Federal grant benefits GCC’s low-income, at-risk students 

  • Greenfield Community College’s main campus on College Drive. STAFF FILE PHOTO

Staff Writer
Published: 7/27/2019 6:31:27 AM

GREENFIELD — Greenfield Community College has received the fourth installment of a five-year grant that is helping it serve low-income and at-risk students who want to earn a college degree. 

The local college was awarded a $1.6 million Title III grant in October 2016 by the U.S. Department of Education. The last installment will be paid next year. The grant is part of the Strengthening Institutions Program. 

The grant helps integrate academic success coaching and career exploration into a structured first-year experience for those students. Many of those students, according to the college, are undecided about their majors, careers and whether they can succeed. The students helped under the grant are in at least one developmental-level course.

“We have a great track record of supporting all of our students, but the hard-won success of our most at-risk students are particularly gratifying to witness,” Dean of Students Anna Berry said. “We have many academic and student support resources available to students. However, this grant has allowed us to focus our efforts and tie several of these programs together. This cohesion makes the student experience easier to navigate and thus, more accessible.”

The College and Career Compass program was developed during the first two years of the grant. It offers new, current and returning GCC students specialized advising focused on individual needs, academic skill and career exploration, as well as a peer mentoring program through which students can share their experiences with each other or in groups.

Berry said the college will hone the program over the last two years of the grant.

“During the first two years, it was like a pilot program,” Berry said. “We were figuring things out — what would work and what wouldn’t — so we took a wide approach. Now, we have a great idea of what works and how to best meets all of our students’ needs.”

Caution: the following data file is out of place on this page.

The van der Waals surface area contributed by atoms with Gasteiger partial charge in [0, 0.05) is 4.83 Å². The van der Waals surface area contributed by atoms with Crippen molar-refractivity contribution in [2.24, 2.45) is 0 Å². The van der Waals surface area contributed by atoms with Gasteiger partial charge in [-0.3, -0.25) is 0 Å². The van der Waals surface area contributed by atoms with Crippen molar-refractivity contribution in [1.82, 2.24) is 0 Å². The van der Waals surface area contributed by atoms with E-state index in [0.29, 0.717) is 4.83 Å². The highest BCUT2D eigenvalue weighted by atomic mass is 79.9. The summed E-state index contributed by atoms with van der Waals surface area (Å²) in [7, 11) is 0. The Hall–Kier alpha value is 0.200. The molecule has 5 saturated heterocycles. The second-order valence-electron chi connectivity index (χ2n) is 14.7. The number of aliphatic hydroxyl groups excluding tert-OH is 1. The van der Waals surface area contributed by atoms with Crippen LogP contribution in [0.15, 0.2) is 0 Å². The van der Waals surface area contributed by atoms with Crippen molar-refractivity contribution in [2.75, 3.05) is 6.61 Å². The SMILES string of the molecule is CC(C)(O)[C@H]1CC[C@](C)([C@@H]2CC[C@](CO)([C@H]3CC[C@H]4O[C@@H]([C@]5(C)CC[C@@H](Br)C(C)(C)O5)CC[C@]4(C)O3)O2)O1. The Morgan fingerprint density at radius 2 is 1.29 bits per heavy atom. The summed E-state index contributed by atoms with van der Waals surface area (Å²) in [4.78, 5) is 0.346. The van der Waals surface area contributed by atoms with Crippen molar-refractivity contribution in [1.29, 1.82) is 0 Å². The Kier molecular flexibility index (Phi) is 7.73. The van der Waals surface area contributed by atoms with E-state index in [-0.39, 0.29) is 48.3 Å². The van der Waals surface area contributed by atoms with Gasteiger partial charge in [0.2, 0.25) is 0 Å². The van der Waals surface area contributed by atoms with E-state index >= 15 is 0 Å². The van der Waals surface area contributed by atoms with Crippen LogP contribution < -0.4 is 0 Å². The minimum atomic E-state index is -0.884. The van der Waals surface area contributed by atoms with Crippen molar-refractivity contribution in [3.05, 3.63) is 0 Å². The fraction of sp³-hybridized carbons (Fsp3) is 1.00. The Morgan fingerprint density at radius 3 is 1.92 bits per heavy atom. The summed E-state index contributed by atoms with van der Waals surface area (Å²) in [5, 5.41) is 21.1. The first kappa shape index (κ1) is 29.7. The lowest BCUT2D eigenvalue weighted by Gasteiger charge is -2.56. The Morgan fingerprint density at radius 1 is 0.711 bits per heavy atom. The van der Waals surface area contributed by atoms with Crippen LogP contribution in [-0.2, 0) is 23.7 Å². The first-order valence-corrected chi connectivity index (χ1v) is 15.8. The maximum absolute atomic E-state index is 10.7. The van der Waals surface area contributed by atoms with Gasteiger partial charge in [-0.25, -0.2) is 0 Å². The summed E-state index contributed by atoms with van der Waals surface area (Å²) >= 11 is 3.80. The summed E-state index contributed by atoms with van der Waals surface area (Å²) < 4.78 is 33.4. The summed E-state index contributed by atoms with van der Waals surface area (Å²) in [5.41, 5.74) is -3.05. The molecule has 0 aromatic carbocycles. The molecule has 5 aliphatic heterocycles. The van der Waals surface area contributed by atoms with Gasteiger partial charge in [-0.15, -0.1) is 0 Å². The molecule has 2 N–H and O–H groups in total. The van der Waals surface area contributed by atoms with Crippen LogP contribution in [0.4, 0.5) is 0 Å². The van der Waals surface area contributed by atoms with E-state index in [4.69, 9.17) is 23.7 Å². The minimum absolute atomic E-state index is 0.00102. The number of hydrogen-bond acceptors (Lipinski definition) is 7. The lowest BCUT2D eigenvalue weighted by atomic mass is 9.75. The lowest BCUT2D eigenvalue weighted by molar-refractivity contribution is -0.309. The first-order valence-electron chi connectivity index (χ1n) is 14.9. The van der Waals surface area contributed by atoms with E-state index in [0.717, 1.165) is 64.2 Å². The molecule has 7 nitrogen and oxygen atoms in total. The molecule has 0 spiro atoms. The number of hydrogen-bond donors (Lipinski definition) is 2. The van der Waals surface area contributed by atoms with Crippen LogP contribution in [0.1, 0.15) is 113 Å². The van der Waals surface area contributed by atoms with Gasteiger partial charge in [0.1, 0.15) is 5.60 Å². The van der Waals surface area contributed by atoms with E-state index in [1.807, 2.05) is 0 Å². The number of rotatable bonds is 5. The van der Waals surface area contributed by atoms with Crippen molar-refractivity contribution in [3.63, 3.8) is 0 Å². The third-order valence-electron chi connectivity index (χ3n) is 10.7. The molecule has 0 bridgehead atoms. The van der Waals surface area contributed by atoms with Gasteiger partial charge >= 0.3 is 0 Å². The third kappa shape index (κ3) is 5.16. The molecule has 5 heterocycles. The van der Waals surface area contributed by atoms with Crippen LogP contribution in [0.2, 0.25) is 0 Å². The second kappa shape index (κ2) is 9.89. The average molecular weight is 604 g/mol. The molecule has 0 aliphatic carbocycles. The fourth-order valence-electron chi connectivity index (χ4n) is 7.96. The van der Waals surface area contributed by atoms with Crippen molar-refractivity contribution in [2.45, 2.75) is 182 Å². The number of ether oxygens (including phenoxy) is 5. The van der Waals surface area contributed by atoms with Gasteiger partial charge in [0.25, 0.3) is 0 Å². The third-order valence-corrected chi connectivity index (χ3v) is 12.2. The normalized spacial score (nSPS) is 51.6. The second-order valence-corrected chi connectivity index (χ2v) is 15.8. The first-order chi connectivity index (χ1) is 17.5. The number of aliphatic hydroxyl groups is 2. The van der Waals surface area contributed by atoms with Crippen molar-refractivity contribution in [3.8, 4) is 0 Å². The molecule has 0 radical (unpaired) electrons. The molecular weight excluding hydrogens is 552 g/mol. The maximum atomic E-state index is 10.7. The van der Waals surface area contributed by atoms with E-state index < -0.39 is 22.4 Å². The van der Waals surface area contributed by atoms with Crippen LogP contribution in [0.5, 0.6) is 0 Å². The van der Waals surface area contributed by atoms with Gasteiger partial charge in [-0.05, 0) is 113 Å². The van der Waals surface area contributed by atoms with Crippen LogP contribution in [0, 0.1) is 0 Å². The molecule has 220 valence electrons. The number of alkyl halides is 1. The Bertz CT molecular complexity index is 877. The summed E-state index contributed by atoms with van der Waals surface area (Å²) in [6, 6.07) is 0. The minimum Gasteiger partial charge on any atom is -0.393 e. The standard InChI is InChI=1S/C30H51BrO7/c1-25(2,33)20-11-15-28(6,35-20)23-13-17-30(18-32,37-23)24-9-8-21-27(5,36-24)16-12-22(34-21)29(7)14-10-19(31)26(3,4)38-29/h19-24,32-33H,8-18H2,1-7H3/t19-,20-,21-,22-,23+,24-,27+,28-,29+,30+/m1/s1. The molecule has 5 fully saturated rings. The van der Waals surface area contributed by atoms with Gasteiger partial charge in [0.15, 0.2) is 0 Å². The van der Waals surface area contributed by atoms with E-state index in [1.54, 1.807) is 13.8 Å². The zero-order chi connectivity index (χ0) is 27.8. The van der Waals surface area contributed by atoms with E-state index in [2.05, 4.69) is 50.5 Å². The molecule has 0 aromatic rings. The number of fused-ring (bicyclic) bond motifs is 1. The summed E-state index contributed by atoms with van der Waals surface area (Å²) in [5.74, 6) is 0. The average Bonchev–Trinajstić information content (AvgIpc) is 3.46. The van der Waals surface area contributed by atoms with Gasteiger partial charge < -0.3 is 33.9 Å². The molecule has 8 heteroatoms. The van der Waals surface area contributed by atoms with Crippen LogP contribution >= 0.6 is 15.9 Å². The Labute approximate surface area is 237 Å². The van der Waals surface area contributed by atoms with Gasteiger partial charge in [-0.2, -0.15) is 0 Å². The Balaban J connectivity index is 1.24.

Berry said the program also started with a small staff and will most likely be adding to it. 

“We know what our at-risk students need, but we also can use some of the strategies we’ve learned for all students,” she said.

Those who enter the Compass program must be matriculated into GCC, so they either have to have a high school diploma or a HiSET, which used to be known as a GED.

The college provides monthly academic coaching workshops that cover things such as study skills, using apps and technology and avoiding procrastination. It also offers two one-credit elective courses at no cost to the student in the program. One focuses on academic strategies for college success, while the other helps students explore different careers and plan for four-year college transfers. Each student also receives a free one-week refresher course in math.

“Developing the Compass program has been rewarding and transformational, personally, for the college and for our students,” said Tonya Blundon​​​​​​, interim director of advising, career and transfer. She is also coordinates the Title III grant activities. “We know that many students start their college journey without a clear sense of where it will lead, which can be a challenge to persistence.” 

Blundon said students who are the first in their family to go to college, or who place into developmental-level classes, are most at risk for not continuing their education.

Since the Compass program’s inception, 265 students have been served — 179 students during the first three years and 86 last year. Berry said GCC hopes enrollment continues to grow this fall. She said students are accepted into the program right up until the fall starting date. Participants range in age from graduating high-schoolers to nontraditional students returning to college years later.

“Over the last three years, our small Compass team has learned a lot about our students’ needs and developed tools to support and streamline our advising efforts,” Blundon said. “As we enter the next academic year, I look forward to sharing our efforts and tools across the college with everyone who works closely with our students. Having the resources and opportunity to help these students find success — to show them they can get there from here — has an impact that we can see each semester.”

For more information about the program, call Blundon at 413-775-1170 or email her at: blundont@gcc.mass.edu.

Reach Anita Fritz at 413-772-0261, ext. 269, or afritz@recorder.com.

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